Midland is booming! Known as the Tall City because its buildings can be seen from a distance in the Texas plains, it is experiencing what many have called an Energy Renaissance. Midland is in the heart of the Permian Basin, which produces an average of 3.9 million barrels per day of oil, nearly one third of U.S. production. This has created opportunities for Latinos, who are increasingly well represented in local government.
“As a child, I always said I wanted to be president,” says Luis Sanchez, a three-term County Commissioner representing Precinct 3, one of four in the city, with a large Latino population. “I grew up on dirt road, with no stores, we didn’t have anything in south Midland, I got interested at age sixteen, helping out in different political races and telling people to go vote. I wanted to see what we could do to help our community.”
Midland’s first Latino mayor, Jerry Morales, remembers a time when the city was a small faith-based community with tumbleweeds rolling through town. “Today we have much more density, including traffic and housing, as well as an improved quality of life, “ he says. “There’s been tremendous success among Latino businesses. It’s very exciting to see those excel and do well.”
Like Dallas and Fort Worth, Midland and Odessa are considered sister cities, separated by less than 25 miles. According to Sanchez, Midland was considered a white-collar town whereas Odessa was more blue-collar. While the influx of Latinos may have been spurred by blue-collar opportunities, those workers eventually became entrepreneurs to serve the local Latino community, now 43 percent of Midland’s total population of 136,000.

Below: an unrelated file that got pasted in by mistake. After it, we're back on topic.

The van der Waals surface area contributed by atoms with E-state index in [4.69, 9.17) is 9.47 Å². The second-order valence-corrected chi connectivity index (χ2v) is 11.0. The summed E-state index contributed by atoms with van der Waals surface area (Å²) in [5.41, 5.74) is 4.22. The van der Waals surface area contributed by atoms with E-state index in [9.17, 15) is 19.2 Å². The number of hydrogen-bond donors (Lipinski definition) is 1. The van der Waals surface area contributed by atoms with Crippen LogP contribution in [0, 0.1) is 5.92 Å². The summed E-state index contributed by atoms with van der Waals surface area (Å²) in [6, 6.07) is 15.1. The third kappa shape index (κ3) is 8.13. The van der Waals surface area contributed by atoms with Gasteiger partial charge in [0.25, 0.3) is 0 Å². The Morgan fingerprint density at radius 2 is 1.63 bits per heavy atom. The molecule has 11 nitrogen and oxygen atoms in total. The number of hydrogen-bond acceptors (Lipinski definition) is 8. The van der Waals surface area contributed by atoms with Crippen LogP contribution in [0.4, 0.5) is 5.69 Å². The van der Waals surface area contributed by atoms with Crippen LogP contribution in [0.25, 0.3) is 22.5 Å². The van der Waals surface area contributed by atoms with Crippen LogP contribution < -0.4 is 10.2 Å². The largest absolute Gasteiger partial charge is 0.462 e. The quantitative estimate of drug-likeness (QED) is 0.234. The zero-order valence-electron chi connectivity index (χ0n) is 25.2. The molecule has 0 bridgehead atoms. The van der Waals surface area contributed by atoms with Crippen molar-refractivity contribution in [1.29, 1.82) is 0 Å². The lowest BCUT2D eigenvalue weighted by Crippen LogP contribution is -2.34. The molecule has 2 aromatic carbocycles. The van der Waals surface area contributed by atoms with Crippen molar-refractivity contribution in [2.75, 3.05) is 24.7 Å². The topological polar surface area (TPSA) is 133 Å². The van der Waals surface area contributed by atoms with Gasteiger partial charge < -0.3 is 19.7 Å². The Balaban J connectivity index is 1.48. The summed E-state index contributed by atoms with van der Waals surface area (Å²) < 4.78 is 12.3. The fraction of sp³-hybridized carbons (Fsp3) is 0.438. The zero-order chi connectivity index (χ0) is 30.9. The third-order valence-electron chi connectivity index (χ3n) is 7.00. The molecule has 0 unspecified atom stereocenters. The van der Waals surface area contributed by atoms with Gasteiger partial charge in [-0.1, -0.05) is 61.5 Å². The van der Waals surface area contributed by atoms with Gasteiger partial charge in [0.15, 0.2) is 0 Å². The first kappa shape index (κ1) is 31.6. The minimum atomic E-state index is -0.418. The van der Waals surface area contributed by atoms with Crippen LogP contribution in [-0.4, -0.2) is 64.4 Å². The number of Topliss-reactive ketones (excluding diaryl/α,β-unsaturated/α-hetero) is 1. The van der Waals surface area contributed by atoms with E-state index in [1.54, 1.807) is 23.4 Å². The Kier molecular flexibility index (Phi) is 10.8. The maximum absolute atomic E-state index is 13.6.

“Midland is one of the fastest growing towns in the country because of oil and gas,” says Sanchez. “We led the state in job and wage growth in the third quarter of 2018. Regarding schools, we have 26,000 students of which 63 percent are Latino. We’re attracting folks from around the world. As Latinos, we need to make sure that we’re remembered. I’m particularly proud of a recent bond that passed to pave new roads in minority communities, finding a grant to bring water and septic tanks to the colonias, and keeping our libraries open.”
The second oldest of five, Sanchez was born in Midland, but his parents were from Ojinaga in Chihuahua, Mexico. His father, Jesus, worked in the oil fields while his mother, Maria managed the household. He has fond memories of spending summers in Mexico with his grandparents, Ramon and Victar Sanchez, but his inspiration to pursue politics came from his local priest, Father Kelley, who encouraged his parishioners to vote and get involved in their community.